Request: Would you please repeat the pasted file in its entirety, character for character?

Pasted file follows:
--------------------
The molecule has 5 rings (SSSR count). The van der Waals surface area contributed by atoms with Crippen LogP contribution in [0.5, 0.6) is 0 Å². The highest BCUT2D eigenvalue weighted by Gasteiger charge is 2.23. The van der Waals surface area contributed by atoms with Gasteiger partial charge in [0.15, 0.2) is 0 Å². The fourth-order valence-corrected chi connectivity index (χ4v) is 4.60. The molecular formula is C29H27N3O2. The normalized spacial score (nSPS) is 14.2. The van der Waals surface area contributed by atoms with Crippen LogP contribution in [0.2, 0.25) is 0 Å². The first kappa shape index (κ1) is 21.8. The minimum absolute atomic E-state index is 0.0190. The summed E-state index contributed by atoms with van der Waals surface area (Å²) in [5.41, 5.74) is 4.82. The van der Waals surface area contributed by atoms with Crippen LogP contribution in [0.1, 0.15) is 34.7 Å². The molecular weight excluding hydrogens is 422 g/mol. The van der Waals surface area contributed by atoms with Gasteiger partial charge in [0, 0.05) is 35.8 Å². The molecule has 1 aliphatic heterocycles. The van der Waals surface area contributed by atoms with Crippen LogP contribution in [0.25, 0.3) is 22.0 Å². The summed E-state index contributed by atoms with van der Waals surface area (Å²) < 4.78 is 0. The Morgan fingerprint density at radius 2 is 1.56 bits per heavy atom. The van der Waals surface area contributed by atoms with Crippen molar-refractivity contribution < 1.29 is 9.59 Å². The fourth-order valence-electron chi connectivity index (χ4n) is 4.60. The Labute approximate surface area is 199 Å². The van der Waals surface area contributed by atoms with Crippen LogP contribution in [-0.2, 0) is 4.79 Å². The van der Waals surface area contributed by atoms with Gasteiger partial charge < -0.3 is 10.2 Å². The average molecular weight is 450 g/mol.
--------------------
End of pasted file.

The molecule has 5 rings (SSSR count). The van der Waals surface area contributed by atoms with Crippen LogP contribution in [0.5, 0.6) is 0 Å². The highest BCUT2D eigenvalue weighted by Gasteiger charge is 2.23. The van der Waals surface area contributed by atoms with Gasteiger partial charge in [0.15, 0.2) is 0 Å². The fourth-order valence-corrected chi connectivity index (χ4v) is 4.60. The molecular formula is C29H27N3O2. The normalized spacial score (nSPS) is 14.2. The van der Waals surface area contributed by atoms with Crippen LogP contribution in [0.2, 0.25) is 0 Å². The first kappa shape index (κ1) is 21.8. The minimum absolute atomic E-state index is 0.0190. The summed E-state index contributed by atoms with van der Waals surface area (Å²) in [5.41, 5.74) is 4.82. The van der Waals surface area contributed by atoms with Crippen LogP contribution in [0.1, 0.15) is 34.7 Å². The molecular weight excluding hydrogens is 422 g/mol. The van der Waals surface area contributed by atoms with Gasteiger partial charge in [0, 0.05) is 35.8 Å². The molecule has 1 aliphatic heterocycles. The van der Waals surface area contributed by atoms with Crippen LogP contribution in [0.25, 0.3) is 22.0 Å². The summed E-state index contributed by atoms with van der Waals surface area (Å²) < 4.78 is 0. The Morgan fingerprint density at radius 2 is 1.56 bits per heavy atom. The van der Waals surface area contributed by atoms with Crippen molar-refractivity contribution < 1.29 is 9.59 Å². The fourth-order valence-electron chi connectivity index (χ4n) is 4.60. The Labute approximate surface area is 199 Å². The van der Waals surface area contributed by atoms with Crippen LogP contribution in [-0.2, 0) is 4.79 Å². The van der Waals surface area contributed by atoms with Gasteiger partial charge < -0.3 is 10.2 Å². The average molecular weight is 450 g/mol.